MB I can’t point to a particular moment when I knew I wanted to write. My parents both read to me as a child, especially my mother. And both my maternal grandmother and mother loved fiction. When I was a child my parents discovered that I had dyslexia. They were told by a doctor that I would never learn to read or write, at least not very well, but they learned of a program at a place called the Philadelphia Institute in Pennsylvania that worked at correcting dyslexia and took me there. Then through a regiment of eye exercises and physical exercises called patterning, my dyslexia was completely corrected; I am no longer dyslexic. What I’m trying to get to here is this: while I did those exercises my mother read to me day after day to make the time go more quickly. She often read from a series of books called “Childhood of Famous Americans.” My favorite book was Francis Marion: The Swamp Fox and I also have vivid memories of her reading Tom Sawyer and Huck Finn. Another great memory is my maternal grandmother, who was from Wisconsin, reading Thomas Wolfe’s Civil War story “Chickamauga” to me in her great Yankee voice, though this wasn’t during my patterning.
All of this reading, and all of the old family stories I heard from my father and paternal grandparents lead, I think, to my wanting to write. Then in college, at the University of Alabama, I had to keep a journal for a freshman English class. I didn’t care about doing this at first, but discovered after some time, and really for the first time, that I liked to write. Then I began to write poetry and took a poetry writing class. I know that I really wasn’t much of a poet, but I still learned a lot about writing, about using language and images and about the power of a single word. I dropped out of school for a while but continued reading, and then became curious as to whether or not I could write a short story. I don’t know where this notion came from exactly, but it came. So I tried my hand at it, took some more writing classes when I went back to school, and ended up going to Wichita State University and got an MFA in Creative Writing.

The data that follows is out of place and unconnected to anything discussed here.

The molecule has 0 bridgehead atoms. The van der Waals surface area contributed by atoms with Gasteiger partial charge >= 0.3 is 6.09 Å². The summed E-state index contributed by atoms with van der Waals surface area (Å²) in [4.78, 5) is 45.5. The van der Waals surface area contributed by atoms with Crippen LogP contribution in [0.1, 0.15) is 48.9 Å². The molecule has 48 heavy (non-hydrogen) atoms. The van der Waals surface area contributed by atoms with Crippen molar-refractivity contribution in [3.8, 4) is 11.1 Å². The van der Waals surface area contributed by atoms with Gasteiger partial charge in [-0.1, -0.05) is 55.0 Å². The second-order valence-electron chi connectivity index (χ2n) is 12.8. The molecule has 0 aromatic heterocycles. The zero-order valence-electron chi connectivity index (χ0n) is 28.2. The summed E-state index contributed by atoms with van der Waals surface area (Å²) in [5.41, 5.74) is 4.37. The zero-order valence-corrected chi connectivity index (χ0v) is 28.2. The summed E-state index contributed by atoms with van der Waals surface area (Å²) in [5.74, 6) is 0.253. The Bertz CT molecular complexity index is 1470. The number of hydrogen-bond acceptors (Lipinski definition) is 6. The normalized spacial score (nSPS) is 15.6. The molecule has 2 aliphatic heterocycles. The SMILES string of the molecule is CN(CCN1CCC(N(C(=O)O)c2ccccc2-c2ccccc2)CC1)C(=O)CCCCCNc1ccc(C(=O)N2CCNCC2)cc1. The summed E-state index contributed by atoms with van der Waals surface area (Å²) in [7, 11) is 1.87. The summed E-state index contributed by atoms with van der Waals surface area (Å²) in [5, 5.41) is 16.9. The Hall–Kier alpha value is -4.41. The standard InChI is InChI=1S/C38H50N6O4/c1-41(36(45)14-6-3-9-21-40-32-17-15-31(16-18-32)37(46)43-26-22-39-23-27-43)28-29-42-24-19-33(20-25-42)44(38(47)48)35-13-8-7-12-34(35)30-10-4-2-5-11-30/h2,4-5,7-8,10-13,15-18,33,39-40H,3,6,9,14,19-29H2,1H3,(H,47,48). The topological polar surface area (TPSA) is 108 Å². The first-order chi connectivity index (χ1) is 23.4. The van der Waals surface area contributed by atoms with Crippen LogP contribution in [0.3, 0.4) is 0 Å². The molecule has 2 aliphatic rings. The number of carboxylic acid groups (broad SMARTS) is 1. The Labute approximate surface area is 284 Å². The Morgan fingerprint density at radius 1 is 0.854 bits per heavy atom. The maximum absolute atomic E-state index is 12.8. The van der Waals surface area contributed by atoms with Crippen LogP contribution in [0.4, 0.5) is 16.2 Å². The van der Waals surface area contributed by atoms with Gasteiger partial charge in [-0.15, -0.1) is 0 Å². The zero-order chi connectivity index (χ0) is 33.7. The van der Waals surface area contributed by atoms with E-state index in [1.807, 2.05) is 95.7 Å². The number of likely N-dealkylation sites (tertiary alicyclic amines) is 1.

EG The stories in The Dry Well are about several families living in a rural Alabama town from 1865 to the present. The characters include a young Confederate soldier Rafe Anderson whose son, Phil, (when grown) and he appear in other stories, an elderly poor black man Jeremiah, born at the turn of the century, who appears briefly as a child in “A Shooting,” Aiken Reed, a man confined to a wheel chair from birth, who we first meet in “A Visitor Home” and later in the powerful story, “The Minister,” and Lydia who brings the life of a dead member of the Caulfield-Hitt family to life when mourning the loss of her child. Why did you link these stories instead of writing a novel?
MB When I first began writing fiction I was most interested in stories because I’d always loved reading short stories. And I noticed as I wrote stories early on that they always had rural, small town settings, so I decided to make it the same small town each time. I think Sherwood Anderson’s collection Winesburg, Ohio was a major influence here. Then I began to become more and more interested in the connections between the stories as far as place, character, and time. The Dry Well doesn’t read like a novel, or as a novel-in-stories, exactly, but I hope by the end of the book that a reader has a strong sense of Riverfield, the fictional town where my stories are set, and it’s history and culture and people. I hope the whole is more than the sum of its parts, though I tried to make sure that each part, each story, stood completely on its own.